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How dense traffic creates a more enjoyable city for people like me

This morning as I was enjoying my coffee, sitting in my backyard, I was listening to the call of the peacocks at Sahuaro Ranch, and mourning doves, and I could also hear the steady flow of dense traffic, which is so thick and consistent that it sounds like a river. And that river, fortunately for me, is a place I've rarely been in, either in Phoenix or in Los Angeles.

I've been lucky, I haven't commuted much. When I lived in Los Angeles, the distance from my apartment to where I worked was about two miles. When I lived in Santa Barbara, my job was so close that I could walk to it, although I rarely did. My longest commute has been from here in Glendale to downtown Phoenix, about twelve miles, and that was for only a few years. Like I say, I've been lucky.

Nowadays my "commute" is to my computer, and has been for years. Before that, it was just a few blocks to Glendale Community College, where I taught until 2012. Usually I drove there, but sometimes I walked, and even biked there. And looking back on all of this, I realize that the dense traffic around me has created a great excuse for me to live in a much smaller world.

The Woman in My Life in Los Angeles accused me of "living in a triangle" - work, the gym, and my apartment. Of course I often visited her, which made my tiny world a square, but her place really wasn't all that far away, either. People who know that I lived in LA asked me how I dealt with the traffic. I didn't. On the rare occasions that I needed to be on the freeway, I would take along a book. When traffic came to a halt (which I've never seen it do like that in Phoenix), I would read a bit, and when it started to move, I'd move. When I tell people in Phoenix that, they rarely believe me. Yes, freeways have been "parking lots" in LA for a long time. I would literally put the car in park and read. I got to read several books that way!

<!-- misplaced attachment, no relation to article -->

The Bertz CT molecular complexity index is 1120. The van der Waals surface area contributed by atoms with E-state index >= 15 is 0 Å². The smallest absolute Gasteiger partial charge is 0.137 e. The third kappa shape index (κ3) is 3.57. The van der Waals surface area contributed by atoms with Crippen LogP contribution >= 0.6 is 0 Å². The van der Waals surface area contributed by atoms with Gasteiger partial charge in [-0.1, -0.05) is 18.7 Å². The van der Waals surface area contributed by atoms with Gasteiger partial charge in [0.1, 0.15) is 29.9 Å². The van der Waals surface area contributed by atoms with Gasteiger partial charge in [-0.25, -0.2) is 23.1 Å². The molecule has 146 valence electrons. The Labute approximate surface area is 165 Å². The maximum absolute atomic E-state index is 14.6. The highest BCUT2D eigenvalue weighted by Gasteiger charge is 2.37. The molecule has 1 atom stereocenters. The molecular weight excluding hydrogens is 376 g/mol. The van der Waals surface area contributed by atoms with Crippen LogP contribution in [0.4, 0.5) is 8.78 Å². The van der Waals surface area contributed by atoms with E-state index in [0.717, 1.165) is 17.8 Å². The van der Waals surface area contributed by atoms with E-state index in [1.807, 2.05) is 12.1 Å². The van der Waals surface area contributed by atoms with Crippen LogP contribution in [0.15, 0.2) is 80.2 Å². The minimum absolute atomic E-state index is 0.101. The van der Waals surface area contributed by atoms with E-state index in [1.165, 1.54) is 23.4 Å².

To me, dense traffic is similar to bad weather. I may not be going anywhere today (maybe the gym, which is just a few blocks away), and it makes me happy to think that "I don't have to go out in that stuff". And I sympathize with people who do, and somehow knowing that just seems to make me more happy with my smaller world.

And just to be clear on all of this, if you're one of those people who have to go out in that stuff, I appreciate what you do. I order things online all of the time, and I know that the drivers who have to do that are doing something that I've never had to do, and I appreciate it. They're the people who keep my two favorite cities, Phoenix and Los Angeles, running, and without them people like me would be in big trouble. So I thank them when I can, and I thank you.

I've just made another cup of coffee, and I'm going back to listen to the steady flow of the river.

Image at the top of this post: traffic in Phoenix in 1973

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